My understanding is that the dangers of excessive headspace have been known by the military for years. The Mauser was a masterpiece in overdesign for strength as well as for diverting the gasses that a case head failure would generate, so that they didn't severely injure the soldier.
The military had armorers and gauges, and the idea was to either repair or remove from service a rifle which had unsafe headspace.
Note that this was assuming the use of military brass (typically thicker than a lot of brass we now use) with military loads (sometimes a little milder than today's loads). It was also using brass that might not have been as consistent in manufacture as can be done today.
Enter the modern enthusiasm for reloading. Now we are concerned about brass life, not just safely firing a cartridge once.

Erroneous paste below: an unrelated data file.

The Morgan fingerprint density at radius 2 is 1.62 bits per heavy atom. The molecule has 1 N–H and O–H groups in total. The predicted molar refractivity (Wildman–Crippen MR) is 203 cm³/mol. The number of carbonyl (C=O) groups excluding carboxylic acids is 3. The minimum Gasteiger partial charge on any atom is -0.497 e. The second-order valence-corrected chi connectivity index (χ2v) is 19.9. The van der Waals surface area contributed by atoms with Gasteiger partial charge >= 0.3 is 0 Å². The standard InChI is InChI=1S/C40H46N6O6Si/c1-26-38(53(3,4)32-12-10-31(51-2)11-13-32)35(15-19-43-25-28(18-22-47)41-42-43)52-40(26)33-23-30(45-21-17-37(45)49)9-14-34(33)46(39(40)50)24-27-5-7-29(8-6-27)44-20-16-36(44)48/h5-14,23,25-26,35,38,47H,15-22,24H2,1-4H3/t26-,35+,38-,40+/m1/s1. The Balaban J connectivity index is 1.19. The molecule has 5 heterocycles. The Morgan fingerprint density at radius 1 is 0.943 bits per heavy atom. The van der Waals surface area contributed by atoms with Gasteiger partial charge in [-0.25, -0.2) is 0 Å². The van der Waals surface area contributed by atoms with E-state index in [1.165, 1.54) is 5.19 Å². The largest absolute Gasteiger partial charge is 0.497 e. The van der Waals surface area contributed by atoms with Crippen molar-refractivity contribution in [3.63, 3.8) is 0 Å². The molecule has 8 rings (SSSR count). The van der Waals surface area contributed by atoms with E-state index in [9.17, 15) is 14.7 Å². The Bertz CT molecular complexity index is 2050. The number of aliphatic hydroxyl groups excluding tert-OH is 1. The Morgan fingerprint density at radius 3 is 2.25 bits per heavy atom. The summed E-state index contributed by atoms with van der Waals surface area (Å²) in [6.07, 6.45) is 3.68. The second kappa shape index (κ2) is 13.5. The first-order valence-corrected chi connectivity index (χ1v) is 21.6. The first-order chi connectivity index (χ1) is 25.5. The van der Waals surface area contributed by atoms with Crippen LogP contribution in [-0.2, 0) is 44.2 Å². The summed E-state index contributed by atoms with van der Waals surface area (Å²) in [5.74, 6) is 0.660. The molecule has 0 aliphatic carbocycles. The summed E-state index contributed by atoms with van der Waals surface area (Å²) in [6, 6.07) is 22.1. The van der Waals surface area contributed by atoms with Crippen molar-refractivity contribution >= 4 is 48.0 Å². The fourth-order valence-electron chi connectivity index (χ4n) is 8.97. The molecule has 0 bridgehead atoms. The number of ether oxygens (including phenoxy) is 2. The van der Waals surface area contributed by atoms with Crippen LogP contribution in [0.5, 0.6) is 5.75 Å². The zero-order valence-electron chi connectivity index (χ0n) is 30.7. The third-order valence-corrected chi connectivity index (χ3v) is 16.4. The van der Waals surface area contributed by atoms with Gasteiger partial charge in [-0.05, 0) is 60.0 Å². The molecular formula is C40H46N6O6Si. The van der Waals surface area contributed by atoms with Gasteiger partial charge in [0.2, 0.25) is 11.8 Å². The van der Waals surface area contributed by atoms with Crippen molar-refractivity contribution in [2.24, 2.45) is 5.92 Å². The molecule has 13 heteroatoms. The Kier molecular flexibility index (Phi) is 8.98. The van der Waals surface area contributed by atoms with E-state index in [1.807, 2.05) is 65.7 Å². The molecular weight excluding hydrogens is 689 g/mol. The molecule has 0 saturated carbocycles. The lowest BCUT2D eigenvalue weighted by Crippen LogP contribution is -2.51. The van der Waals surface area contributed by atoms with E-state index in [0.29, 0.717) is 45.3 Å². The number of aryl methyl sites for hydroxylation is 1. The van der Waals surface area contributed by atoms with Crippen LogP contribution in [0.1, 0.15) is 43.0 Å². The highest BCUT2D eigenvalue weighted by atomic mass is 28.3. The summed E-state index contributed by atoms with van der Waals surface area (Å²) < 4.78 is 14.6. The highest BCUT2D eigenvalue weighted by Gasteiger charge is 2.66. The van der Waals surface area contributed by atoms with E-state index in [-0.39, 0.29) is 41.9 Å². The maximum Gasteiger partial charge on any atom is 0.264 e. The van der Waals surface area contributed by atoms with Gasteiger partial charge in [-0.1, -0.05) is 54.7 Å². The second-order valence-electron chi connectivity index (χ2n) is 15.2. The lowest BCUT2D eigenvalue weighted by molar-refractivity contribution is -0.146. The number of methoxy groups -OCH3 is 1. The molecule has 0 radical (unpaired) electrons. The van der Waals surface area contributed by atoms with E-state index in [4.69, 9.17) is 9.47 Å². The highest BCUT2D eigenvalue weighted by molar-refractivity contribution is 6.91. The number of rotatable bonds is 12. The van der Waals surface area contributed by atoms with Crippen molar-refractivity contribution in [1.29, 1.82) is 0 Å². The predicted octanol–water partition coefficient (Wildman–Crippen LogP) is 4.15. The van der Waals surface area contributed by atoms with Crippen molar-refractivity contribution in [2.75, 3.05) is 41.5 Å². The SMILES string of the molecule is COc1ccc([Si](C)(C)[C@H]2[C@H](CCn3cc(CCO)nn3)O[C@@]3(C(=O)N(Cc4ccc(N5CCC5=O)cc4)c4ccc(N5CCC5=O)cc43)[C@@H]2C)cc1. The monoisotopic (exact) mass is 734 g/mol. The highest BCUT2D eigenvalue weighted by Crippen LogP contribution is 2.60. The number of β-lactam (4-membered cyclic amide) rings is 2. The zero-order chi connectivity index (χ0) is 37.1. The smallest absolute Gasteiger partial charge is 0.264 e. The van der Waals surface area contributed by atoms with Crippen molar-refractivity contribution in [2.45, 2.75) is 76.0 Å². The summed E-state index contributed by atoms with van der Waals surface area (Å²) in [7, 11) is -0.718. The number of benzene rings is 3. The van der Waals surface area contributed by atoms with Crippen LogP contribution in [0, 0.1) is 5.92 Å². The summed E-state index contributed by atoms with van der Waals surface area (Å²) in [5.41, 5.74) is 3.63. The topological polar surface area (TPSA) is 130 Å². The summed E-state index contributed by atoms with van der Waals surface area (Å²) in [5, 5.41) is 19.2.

As I understand how things progressed, we now have some fairly well accepted practices for extending brass life, due in large part to experimentation and documentation by reloaders.
If you segregate brass by rifle, and if you shoot a bolt-action, you can use the chamber as a gauge.
If you are setting up to reload for a gas gun, you'd probably better invest in a gauge or two...
I'm not sure everyone who reloaded without tools or knowledge of induced excess headspace avoided case head separations. If they were lucky, they might have had enough knowledge to recognize the signs of incipient head separation and got away with decreased brass life rather than injury.
I think I read about someone who found a guy having trouble with loads for his Garand, and when he dropped them in a case gauge, there was something like 0.016" of cartridge headspace! The Garand is a tough old beast, so all he was doing was wearing out a broken case extractor and testing his eye protection, until someone gave him a hint.